Welcome to the first month of the new year, which in Japan comes with the very straightforward name ichigatsu (一月) — literally, "month one".

The numeral that is contained here, ichi (一, one), is rather essential in Japanese. It is the first character that children learn at school, and it is about the only one that consists of a single stroke if we discount katakana's no (ノ) and two or three more obscure fellow Kanji. In contrast to its very simple shape, however, things can get a bit nasty when it comes to the varied readings of this little piece of minimal art.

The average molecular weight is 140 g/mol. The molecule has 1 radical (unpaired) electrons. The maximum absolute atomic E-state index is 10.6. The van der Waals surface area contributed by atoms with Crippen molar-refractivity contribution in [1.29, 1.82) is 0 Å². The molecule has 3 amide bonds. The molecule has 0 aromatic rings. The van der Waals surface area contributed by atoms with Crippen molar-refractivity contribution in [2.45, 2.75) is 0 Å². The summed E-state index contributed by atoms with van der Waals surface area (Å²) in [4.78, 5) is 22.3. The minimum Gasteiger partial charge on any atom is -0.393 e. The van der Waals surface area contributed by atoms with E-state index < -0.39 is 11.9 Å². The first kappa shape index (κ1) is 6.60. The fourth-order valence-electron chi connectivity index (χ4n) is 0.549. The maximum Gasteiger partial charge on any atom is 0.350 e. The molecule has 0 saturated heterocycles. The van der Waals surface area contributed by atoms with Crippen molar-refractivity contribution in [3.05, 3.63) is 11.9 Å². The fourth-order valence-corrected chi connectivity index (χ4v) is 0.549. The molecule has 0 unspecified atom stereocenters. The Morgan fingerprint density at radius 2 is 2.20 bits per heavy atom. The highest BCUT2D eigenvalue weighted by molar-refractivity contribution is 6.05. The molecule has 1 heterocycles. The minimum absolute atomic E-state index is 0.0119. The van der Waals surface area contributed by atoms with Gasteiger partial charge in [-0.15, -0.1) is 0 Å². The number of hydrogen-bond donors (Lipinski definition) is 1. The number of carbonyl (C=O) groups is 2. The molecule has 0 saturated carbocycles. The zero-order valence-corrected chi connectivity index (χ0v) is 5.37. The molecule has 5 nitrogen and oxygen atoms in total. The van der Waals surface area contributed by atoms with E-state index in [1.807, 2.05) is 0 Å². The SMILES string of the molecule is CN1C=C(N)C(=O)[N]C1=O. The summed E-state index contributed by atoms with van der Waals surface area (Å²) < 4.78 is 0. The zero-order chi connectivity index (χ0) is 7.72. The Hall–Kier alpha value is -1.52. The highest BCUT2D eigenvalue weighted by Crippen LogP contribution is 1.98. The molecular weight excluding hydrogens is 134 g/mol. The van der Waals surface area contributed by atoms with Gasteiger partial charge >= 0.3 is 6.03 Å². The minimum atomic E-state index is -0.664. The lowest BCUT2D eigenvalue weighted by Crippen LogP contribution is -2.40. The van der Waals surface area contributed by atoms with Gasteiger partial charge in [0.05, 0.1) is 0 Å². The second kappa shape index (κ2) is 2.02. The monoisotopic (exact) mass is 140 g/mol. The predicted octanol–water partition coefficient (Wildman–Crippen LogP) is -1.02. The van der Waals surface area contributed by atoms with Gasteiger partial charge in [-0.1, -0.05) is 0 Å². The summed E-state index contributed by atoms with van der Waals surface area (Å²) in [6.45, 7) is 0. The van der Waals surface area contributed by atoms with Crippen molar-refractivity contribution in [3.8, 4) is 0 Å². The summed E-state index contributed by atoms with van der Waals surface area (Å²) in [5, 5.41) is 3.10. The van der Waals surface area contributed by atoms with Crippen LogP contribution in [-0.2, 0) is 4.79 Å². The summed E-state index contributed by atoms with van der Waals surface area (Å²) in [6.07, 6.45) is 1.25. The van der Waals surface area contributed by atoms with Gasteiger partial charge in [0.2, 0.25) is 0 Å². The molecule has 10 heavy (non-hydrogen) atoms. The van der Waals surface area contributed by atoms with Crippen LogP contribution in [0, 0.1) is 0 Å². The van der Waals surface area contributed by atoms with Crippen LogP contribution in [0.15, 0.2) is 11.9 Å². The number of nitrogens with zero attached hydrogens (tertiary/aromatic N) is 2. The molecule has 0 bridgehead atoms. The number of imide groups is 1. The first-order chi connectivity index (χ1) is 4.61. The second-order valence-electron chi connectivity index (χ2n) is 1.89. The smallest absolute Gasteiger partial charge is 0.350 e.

When you count 1, 2, 3, you say ichi, ni, san, so that shouldn't be a problem. The same holds for combinations with various (though not all) units of measurements, such as one second, one liter, or one paragraph, which would be ichi byō (一秒), ichi rittoru (一リットル), and ichi danraku (一段落), respectively. Many other combinations follow this pattern, including more abstract terms like ichiō (一応, for the time being, as far as it goes) and ichigai ni (一概に, [not] necessarily), where no real counting is involved.